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‘Ad Astra’ Review: Brad Pitt Is Stellar In Mesmerizing Journey Into Farthest Corners Of The Universe

Ad Astra

I have to admit I am still haunted by director James Gray’s 2016 film The Lost City of Z, which centered on an explorer on a mission to find evidence of an advanced civilization that lived in a remote and uncharted corner of the earth. I thought of it a lot as I watched Gray’s latest film, Ad Astra, which takes the idea of a risky journey to even greater heights. The latest film is every bit as fascinating, gripping, jaw-dropping and ethereal as I found Lost City of Z to be, but it’s also one where Gray and co-writer Ethan Gross are pushing new boundaries. Still, the two movies have a common link: that of a man venturing into unknown places both physical and deep within.

Brad Pitt plays astronaut Roy McBride in a movie set in the near future. He is on a mission to the outer reaches of the universe, where a pit stop and rover chase on the moon is just the beginning of a trip to Mars, Saturn and Neptune to find his father, the brilliant scientist and astronaut Clifford McBride (Tommy Lee Jones), who Roy has not seen in 30 years. Clifford was long thought dead after taking off 29 years before on a mission called the Lima Project to discover alien life in the deep universe, but because of signals received on Earth is rumored to be alive somewhere in space.

Communication had been limited to taped messages previously, but Roy has his own very personal reasons for embarking on such a dangerous assignment, in addition to one that can affect the future of mankind — really, ultimately coming to learn about himself and his own lost relationship with the father whose footsteps he is now following in order to get answers for his own life. It becomes a journey at once on the largest scale and the most intimate.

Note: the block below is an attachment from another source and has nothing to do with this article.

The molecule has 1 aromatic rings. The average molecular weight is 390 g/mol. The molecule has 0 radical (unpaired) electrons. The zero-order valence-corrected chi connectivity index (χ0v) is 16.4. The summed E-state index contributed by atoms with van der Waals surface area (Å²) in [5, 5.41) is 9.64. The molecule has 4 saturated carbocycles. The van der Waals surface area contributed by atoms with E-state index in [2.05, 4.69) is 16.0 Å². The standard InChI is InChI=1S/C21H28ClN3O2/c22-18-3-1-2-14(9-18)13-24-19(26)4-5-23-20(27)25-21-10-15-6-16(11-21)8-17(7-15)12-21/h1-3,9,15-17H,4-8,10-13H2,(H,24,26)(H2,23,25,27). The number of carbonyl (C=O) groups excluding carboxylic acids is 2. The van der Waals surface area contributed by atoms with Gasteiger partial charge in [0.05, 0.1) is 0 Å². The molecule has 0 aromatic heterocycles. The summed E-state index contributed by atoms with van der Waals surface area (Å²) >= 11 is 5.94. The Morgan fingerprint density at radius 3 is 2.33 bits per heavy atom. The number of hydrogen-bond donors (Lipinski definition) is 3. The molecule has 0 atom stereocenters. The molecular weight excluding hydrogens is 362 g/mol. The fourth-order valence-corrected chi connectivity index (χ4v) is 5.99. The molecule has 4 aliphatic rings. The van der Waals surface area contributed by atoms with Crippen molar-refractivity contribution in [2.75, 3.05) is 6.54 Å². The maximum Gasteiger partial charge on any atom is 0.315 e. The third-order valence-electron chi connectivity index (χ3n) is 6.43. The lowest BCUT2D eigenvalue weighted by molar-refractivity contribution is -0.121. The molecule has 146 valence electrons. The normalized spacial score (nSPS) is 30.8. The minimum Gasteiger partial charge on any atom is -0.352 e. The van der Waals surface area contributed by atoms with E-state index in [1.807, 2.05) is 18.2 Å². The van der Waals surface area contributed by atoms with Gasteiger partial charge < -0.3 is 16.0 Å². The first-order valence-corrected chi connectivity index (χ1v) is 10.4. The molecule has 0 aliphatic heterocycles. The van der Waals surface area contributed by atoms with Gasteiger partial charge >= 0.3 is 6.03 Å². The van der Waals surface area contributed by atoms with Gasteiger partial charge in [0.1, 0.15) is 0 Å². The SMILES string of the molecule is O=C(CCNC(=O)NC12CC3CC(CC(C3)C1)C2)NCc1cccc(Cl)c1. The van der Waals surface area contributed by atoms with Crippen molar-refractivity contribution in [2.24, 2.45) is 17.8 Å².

Don’t get me wrong, it is all not some metaphysical trip with the low-key Roy. Along the way there is Mad Max-style action on the moon (a place where consumer travel is now a reality), and on Mars for a brief period. There is also some frightening horror along the way involving vicious Aliens-style violence and bloodletting. But the bulk of this journey is mostly in the head. Supporting turns are also nicely handled by Ruth Negga, whom Roy meets on Mars; Donald Sutherland; as well as Liv Tyler, in briefly as Roy’s wife but largely seen in FaceTime-like scenes. This film belongs completely to Pitt, and to a lesser degree Jones, who gets some key moments after also largely being left to deliver video messages for much of the running time.

Gorgeously shot by cinematographer Hoyte van Hoytema, with spectacular effects and production design and a great moody score by Max Richter ( and additional music from Lorne Balfe), this is a movie made to be seen in Imax, or the widest screen possible, to engulf you in its own cerebral world — more reminiscent of 2001: A Space Odyssey than Star Wars, just to give you a clue. This is far more character-driven and introspective, but its themes and approach echo film classics from John Ford’s The Searchers to Apocalypse Now, and even the father-son dynamic that was so movingly a part of Field of Dreams, all movies in which our key player in on a mission that takes detours beyond what you might normally expect from big-budget Hollywood movies. This is deep stuff in deep space, and like Lost City of Z it will live in my mind for quite a while I think, an inner-stellar voyage not to be forgotten.

Is James Gray’s ‘Ad Astra’ The Last Hope For Original, Grown-Up Sci-Fi In The Franchise Era? – Venice Q&A

Producers are Gray, Pitt, Dede Gardner, Jeremy Kleiner, Anthony Katangas, Arnon Milchan, Yariv Milchan and Rodrigo Teixiera. Disney releases the 20th Century Fox film on Friday. Check out my video review at the link above with scenes from the film.

Do you plan to see Ad Astra? Let us know what you think.

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